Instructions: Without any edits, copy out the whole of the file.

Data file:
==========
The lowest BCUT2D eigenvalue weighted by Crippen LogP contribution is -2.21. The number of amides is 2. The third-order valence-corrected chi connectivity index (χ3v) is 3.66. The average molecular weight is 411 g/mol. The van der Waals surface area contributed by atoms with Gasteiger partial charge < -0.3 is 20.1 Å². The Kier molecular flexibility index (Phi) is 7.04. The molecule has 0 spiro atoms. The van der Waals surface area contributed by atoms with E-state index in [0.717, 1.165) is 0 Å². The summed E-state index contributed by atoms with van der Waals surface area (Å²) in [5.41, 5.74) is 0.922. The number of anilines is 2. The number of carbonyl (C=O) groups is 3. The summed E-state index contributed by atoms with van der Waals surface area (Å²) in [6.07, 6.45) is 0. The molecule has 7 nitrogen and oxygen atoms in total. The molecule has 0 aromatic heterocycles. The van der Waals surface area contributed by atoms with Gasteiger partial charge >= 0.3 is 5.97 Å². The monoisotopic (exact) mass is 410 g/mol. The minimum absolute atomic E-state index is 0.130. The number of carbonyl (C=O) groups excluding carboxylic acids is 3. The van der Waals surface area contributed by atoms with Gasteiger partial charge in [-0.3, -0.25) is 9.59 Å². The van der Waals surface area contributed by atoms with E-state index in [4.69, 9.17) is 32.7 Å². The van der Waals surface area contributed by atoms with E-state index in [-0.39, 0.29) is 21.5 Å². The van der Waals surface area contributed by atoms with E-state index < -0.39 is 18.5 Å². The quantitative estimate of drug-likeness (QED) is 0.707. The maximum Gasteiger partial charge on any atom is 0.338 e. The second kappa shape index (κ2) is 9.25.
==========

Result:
The lowest BCUT2D eigenvalue weighted by Crippen LogP contribution is -2.21. The number of amides is 2. The third-order valence-corrected chi connectivity index (χ3v) is 3.66. The average molecular weight is 411 g/mol. The van der Waals surface area contributed by atoms with Gasteiger partial charge < -0.3 is 20.1 Å². The Kier molecular flexibility index (Phi) is 7.04. The molecule has 0 spiro atoms. The van der Waals surface area contributed by atoms with E-state index in [0.717, 1.165) is 0 Å². The summed E-state index contributed by atoms with van der Waals surface area (Å²) in [5.41, 5.74) is 0.922. The number of anilines is 2. The number of carbonyl (C=O) groups is 3. The summed E-state index contributed by atoms with van der Waals surface area (Å²) in [6.07, 6.45) is 0. The molecule has 7 nitrogen and oxygen atoms in total. The molecule has 0 aromatic heterocycles. The van der Waals surface area contributed by atoms with Gasteiger partial charge >= 0.3 is 5.97 Å². The monoisotopic (exact) mass is 410 g/mol. The minimum absolute atomic E-state index is 0.130. The number of carbonyl (C=O) groups excluding carboxylic acids is 3. The van der Waals surface area contributed by atoms with Gasteiger partial charge in [-0.3, -0.25) is 9.59 Å². The van der Waals surface area contributed by atoms with E-state index in [4.69, 9.17) is 32.7 Å². The van der Waals surface area contributed by atoms with E-state index in [-0.39, 0.29) is 21.5 Å². The van der Waals surface area contributed by atoms with E-state index < -0.39 is 18.5 Å². The quantitative estimate of drug-likeness (QED) is 0.707. The maximum Gasteiger partial charge on any atom is 0.338 e. The second kappa shape index (κ2) is 9.25.